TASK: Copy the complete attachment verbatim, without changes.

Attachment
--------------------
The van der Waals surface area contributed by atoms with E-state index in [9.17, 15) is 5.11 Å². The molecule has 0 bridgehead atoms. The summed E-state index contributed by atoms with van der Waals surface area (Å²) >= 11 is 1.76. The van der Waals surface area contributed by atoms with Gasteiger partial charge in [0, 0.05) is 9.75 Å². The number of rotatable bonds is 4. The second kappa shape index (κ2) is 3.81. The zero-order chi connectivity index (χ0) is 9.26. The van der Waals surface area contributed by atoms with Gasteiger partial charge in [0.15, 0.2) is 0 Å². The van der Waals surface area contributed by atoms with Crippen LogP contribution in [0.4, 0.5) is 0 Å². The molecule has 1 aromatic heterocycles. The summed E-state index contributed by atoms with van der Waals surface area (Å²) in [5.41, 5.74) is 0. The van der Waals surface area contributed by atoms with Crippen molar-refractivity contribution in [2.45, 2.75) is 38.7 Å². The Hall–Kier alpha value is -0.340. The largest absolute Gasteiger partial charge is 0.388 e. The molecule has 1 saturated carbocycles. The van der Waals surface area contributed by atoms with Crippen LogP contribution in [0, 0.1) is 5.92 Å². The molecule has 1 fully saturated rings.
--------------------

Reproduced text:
The van der Waals surface area contributed by atoms with E-state index in [9.17, 15) is 5.11 Å². The molecule has 0 bridgehead atoms. The summed E-state index contributed by atoms with van der Waals surface area (Å²) >= 11 is 1.76. The van der Waals surface area contributed by atoms with Gasteiger partial charge in [0, 0.05) is 9.75 Å². The number of rotatable bonds is 4. The second kappa shape index (κ2) is 3.81. The zero-order chi connectivity index (χ0) is 9.26. The van der Waals surface area contributed by atoms with Gasteiger partial charge in [0.15, 0.2) is 0 Å². The van der Waals surface area contributed by atoms with Crippen LogP contribution in [0.4, 0.5) is 0 Å². The molecule has 1 aromatic heterocycles. The summed E-state index contributed by atoms with van der Waals surface area (Å²) in [5.41, 5.74) is 0. The van der Waals surface area contributed by atoms with Crippen molar-refractivity contribution in [2.45, 2.75) is 38.7 Å². The Hall–Kier alpha value is -0.340. The largest absolute Gasteiger partial charge is 0.388 e. The molecule has 1 saturated carbocycles. The van der Waals surface area contributed by atoms with Crippen LogP contribution in [0, 0.1) is 5.92 Å². The molecule has 1 fully saturated rings.